Ex-BBC DJ guilty of stalking Jeremy Vine and seven other former colleagues

An ex-BBC presenter has been found guilty of stalking Jeremy Vine and seven other former colleagues.

Alex Belfield, a right-wing provocateur who now hosts a show on YouTube, waged a relentless nine-year campaign of stalking against eight victims after BBC Radio Leeds did not renew his contract in 2011.

One of the victims – TV and radio presenter Jeremy Vine – told a trial at Nottingham Crown Court that 42-year-old Belfield was “the Jimmy Savile of trolling”.

The court was told Belfield repeatedly posted or sent mocking and abusive social media messages, videos and emails after his one-year contract was not renewed.

Belfield, of Mapperley, Nottingham, had denied causing serious alarm or distress to Channel 5 and BBC Radio 2 presenter Mr Vine, former BBC Radio Leeds mid-morning show host Stephanie Hirst, BBC Radio Northampton presenter Bernie Keith and five other people.

But he was convicted on four counts on Friday after jurors deliberated for 14 hours and 27 minutes.

Prosecutor John McGuinness QC said Mr Vine was subjected to a “constant bombardment” of harassing tweets and YouTube videos in 2020.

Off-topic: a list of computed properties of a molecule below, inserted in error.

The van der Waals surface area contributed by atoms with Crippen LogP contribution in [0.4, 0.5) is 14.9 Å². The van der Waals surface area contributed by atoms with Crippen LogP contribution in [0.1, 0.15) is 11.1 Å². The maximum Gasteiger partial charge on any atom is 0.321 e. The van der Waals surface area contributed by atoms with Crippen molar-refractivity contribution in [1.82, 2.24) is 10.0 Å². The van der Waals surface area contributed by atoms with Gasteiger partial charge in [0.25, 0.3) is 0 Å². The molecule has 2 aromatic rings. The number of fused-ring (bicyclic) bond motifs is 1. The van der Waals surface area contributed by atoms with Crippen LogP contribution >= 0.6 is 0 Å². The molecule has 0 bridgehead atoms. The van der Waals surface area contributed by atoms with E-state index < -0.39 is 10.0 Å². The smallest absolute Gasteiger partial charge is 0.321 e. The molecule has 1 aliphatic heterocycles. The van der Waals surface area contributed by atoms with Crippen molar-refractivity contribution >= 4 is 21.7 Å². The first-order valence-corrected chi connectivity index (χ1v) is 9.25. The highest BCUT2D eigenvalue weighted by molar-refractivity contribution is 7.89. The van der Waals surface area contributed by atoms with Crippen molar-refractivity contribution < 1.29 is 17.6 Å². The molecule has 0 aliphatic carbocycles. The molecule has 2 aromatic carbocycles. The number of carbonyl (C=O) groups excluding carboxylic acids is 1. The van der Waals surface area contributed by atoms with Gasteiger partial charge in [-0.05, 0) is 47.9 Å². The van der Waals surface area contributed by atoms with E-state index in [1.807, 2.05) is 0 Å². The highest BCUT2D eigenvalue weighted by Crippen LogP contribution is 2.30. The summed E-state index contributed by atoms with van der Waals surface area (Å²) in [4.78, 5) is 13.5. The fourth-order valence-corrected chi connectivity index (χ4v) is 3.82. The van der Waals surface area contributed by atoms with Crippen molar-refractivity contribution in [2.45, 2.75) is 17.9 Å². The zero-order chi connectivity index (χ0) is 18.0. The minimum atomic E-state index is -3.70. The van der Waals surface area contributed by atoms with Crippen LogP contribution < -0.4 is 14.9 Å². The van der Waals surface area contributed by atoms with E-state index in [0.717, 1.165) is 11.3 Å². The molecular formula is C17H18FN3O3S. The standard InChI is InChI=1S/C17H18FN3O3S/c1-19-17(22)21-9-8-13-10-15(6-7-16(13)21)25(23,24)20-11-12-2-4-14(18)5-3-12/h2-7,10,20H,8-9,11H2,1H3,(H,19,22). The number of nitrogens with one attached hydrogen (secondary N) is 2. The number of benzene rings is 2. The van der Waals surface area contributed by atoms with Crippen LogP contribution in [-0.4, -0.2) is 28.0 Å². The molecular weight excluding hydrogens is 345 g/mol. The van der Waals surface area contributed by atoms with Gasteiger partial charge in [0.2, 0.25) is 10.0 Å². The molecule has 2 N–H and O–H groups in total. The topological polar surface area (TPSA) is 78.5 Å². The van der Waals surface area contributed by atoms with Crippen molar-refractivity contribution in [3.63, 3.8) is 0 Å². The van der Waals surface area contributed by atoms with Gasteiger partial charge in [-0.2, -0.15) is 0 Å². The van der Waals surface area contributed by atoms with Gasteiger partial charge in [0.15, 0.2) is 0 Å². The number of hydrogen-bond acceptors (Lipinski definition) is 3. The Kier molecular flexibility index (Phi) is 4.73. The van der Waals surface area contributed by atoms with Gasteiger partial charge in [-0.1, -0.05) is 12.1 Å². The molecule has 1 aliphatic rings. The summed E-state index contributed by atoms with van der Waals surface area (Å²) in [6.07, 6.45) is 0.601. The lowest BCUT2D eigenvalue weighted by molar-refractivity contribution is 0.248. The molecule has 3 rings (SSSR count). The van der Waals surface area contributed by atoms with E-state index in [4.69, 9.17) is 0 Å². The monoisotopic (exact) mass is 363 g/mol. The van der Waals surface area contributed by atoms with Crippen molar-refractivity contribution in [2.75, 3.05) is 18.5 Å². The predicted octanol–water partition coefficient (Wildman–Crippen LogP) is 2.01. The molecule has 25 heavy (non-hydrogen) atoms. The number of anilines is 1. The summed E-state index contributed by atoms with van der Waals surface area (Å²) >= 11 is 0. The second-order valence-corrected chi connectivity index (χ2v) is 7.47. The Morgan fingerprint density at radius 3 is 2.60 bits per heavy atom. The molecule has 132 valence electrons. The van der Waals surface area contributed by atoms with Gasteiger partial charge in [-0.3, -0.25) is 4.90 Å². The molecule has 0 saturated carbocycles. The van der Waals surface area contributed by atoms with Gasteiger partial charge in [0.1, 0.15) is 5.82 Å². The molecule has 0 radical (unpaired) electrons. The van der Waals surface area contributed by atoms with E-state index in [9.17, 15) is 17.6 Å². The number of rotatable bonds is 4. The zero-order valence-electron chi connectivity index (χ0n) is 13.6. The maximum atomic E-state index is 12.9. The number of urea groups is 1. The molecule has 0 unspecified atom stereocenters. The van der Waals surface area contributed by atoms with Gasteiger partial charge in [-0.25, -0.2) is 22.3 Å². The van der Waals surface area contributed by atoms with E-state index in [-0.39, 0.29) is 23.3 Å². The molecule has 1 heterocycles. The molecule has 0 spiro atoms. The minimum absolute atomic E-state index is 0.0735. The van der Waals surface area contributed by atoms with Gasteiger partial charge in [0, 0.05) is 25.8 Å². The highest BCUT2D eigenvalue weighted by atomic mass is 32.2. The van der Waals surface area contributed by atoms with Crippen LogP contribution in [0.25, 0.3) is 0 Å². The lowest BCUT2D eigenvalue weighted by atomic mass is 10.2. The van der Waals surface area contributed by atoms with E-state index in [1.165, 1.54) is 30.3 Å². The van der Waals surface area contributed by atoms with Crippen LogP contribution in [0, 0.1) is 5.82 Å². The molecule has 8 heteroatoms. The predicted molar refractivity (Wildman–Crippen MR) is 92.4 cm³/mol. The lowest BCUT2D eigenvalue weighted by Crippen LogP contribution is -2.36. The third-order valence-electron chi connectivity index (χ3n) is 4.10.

The presenter, the court heard, faced a wave of abuse online after false and entirely baseless claims were made relating to the supposed theft of £1,000.

The court also heard Ms Hirst felt the conduct against her had been sickening, misogynistic and transphobic, while Mr Keith said the alleged stalking had a devastating effect and had prompted him to install additional home security.

Mr McGuinness told the court the offences began in November 2012 – a year after Belfield’s one-year contract at BBC Radio Leeds was not renewed.

The Crown alleged Belfield “wasn’t prepared to move on” after leaving the BBC and became disgruntled by what he perceived to be unfair treatment from his managers.

However, Belfield told the court he was the victim of a “witch-hunt” and a “pile-on” by broadcasters.

The YouTube radio host opted not to give evidence in his defence before giving a closing speech claiming he was a whistle-blower who had seen two-and-a-half years of his life “torn apart” by police inquiries.

Giving evidence in court, Mr Keith said his reputation was “now in shreds” after “proclamations of hate” and death threats, which have affected his health.

But Belfield denied making death threats to anyone, adding: “I think lockdown made it fun to close me down… because I am the only person in lockdown who actually became more successful.

“My channel took off during lockdown because people were lonely – I became their voice of reason.

“Had there been a death threat there is absolutely no way the BBC would have thrown them in the bin.”

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